But Snapdeal claims to have 70% share. “Our first priority was to make our brand felt across India,” says Bahl. Mumbai local trains are now painted with Snapdeal ads. In Bangalore, government buses which ferry IT workers are covered head to toe with Snapdeal banners. The multi-storeyed CyberCity towers in Gurgaon have large Snapdeal hoardings too. “The eight-lakh strong jungle of IT workers in Cybercity in Gurgaon is just the audience we need,” he says.

In the middle of the floor, just outside Bahl’s cabin is an LCD screen, which shows a seven-digit number moving faster than the clock. The company just crossed five million registrations this month. “Our target audience is between 18 and 35 years who loved to spend on the nice to have things like a good restaurant dinner, a soothing spa, or a pair of luxury sunglasses.

The distributors who are not able to sell directly sell at rock bottom prices through our medium,” he says. The discounts are heavy — up to 90% on the maximum retail price. Snapdeal charges upfront about 35% of the amount of the deal, for which the user has to pay online. “Even if a user is not able to avail the service or product due to any reason, at least he has not paid the whole amount,” says Bahl.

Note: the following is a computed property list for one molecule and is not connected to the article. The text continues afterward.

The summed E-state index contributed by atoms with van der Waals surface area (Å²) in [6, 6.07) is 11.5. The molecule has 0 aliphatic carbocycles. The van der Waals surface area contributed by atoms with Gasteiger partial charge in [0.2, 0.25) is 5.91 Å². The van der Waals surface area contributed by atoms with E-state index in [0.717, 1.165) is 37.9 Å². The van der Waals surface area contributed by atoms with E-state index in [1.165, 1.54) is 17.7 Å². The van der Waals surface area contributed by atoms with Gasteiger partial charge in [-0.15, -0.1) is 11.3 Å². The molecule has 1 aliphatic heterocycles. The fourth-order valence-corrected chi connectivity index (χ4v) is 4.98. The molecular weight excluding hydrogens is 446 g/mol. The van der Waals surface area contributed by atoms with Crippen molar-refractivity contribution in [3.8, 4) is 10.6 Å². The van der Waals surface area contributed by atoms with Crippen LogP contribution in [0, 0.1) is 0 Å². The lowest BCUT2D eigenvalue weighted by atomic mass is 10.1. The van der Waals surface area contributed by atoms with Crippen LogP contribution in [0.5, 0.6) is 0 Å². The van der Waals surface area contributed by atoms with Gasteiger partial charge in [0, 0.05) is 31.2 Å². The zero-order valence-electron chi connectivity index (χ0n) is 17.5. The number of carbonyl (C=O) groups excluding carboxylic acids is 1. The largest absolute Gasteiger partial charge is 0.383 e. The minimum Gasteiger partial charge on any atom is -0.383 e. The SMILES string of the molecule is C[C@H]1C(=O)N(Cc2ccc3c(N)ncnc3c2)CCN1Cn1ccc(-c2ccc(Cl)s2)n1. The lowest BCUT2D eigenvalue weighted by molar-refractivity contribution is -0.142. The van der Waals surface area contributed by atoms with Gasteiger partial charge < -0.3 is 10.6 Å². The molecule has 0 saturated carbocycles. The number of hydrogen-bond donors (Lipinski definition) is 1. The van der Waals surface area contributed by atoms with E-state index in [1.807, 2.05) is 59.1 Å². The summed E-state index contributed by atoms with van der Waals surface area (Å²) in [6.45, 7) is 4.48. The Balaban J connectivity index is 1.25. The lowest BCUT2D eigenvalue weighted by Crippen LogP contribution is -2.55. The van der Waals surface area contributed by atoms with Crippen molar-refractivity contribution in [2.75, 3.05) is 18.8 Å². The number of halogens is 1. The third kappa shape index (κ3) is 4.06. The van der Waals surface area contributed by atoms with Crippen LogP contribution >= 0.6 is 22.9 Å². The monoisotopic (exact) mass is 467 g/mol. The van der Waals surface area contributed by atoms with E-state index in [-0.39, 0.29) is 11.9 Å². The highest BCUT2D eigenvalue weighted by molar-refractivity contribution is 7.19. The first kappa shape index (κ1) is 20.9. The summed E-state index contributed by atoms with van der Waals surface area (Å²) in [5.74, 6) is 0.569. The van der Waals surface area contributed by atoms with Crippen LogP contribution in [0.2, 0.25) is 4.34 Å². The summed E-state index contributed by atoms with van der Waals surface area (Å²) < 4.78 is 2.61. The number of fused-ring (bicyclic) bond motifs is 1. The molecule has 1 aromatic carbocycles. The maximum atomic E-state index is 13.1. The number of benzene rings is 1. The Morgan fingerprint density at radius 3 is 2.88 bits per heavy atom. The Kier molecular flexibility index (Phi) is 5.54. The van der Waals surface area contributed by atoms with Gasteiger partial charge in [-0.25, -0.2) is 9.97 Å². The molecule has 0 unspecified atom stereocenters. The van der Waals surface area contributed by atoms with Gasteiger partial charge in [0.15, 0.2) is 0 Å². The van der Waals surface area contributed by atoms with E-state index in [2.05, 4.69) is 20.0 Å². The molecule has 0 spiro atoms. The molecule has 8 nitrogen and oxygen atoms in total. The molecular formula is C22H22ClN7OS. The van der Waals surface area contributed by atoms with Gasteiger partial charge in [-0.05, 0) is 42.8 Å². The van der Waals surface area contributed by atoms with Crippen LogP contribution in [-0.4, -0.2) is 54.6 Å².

The company has now overtaken LivingSocial in last three months in terms of number of visitors, as per Alexa.com, to become the most visited group buying site just behind Groupon.com. “We are now getting offers for acquisition running into amounts so high, that we won’t have to work a single day in our lives,” says Bahl who together with Rohit and the management team owns 50% of Snapdeal.

Websites like MakeMytrip have partnered with Snapdeal to sell unsold inventory, for instance unsold seats on a chartered plane to Bhutan, which it can’t do on its own website. “I have already made it clear that even if I wasn’t owning the website, I would rather enjoy working for it as it’s so exciting,” says Bahl, just back from a trip to Darjeeling. Bought from Snapdeal, where else?

New £24m food court planned for Merry Hill Shopping centre.

Westfield’s new Eat Central area at the Merry Hill Shopping centre, has been in the planning stages for more than two years.